where rij(·) is an affine mapping operator to make a domain block Dj similar to a range block Ri and sij(·) is a shrinking operator to make the domain block Dj have the same size with the range block Ri. In a uniform partitioning scheme, Ri and Dj are usually square pixel blocks, and the size of Dj is several times the size of Ri. In discrete cases, eight affine mapping operators are often used, namely, a horizontal flipping, a vertical flipping, two diagonal flippings, and four rotations (±90°, and ±180°). The luminance transformation, also called gray-level mapping, is a first-order linear prediction of the form [26]:
φ ( t ) = α t + β
where ϕ(t) and t are the intensities of the pixels within Ri and gij(k)(Dj) (k denotes the k-th affine mapping operator), respectively; α is a scalar factor; and β is a transform term. The parameters α and β can be determined by minimizing the following collage error according to the Collage theorem [25]:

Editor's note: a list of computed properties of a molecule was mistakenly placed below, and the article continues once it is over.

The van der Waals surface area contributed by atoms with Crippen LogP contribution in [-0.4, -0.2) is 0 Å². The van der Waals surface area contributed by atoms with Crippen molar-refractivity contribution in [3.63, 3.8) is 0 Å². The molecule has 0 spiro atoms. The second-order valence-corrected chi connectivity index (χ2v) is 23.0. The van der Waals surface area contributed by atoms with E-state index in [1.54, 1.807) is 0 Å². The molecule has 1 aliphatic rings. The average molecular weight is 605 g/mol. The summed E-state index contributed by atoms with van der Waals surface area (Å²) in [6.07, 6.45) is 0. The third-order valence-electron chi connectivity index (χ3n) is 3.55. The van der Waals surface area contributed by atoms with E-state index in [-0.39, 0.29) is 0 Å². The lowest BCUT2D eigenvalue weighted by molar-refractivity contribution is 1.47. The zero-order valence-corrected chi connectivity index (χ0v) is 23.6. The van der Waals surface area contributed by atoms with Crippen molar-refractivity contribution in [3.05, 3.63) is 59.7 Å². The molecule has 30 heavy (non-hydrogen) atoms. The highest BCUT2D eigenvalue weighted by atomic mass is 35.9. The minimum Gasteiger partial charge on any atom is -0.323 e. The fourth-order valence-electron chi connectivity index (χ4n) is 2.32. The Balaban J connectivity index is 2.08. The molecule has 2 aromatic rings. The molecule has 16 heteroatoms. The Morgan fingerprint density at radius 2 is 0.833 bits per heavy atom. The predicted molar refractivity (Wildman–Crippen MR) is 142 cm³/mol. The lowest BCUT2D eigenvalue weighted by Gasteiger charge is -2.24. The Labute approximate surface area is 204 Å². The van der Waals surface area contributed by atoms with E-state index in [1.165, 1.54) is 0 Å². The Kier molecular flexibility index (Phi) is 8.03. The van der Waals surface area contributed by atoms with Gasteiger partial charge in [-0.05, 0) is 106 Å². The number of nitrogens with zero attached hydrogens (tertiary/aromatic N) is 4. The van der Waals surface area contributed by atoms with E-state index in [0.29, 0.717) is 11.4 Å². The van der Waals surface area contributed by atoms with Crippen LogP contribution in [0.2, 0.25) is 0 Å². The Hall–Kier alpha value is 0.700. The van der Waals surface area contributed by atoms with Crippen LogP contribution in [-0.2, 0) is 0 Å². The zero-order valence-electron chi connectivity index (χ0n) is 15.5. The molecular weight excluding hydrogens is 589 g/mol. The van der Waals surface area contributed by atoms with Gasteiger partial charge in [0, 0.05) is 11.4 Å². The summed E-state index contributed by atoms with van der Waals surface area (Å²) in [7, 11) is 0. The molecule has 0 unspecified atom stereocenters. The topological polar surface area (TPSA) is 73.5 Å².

Δ i j ( k ) = α i j g i j ( k ) ( D j ) + β i j R i 2
where k denotes the k-th affine mapping operator; the norm ‖·‖2 calculates the Euclidian distance between the transformed domain block gij(k)(Dj) and the range block Ri.

Thus, the fractal code of Ri can be represented by a five-element set (i, j, k, αij, βij), where i, j, and k are the indexes of range block Ri, domain block Dj, and affine mapping operator rk(·), respectively; and αij and βij are the corresponding coefficients of collage error. All these sets of range blocks together are called the PIFS code of image I. In fractal coding, the overlapped range block partition method is sometimes adopted to avoid blocky artifacts and to capture finer details. This increases computation time, however, and requires more memory.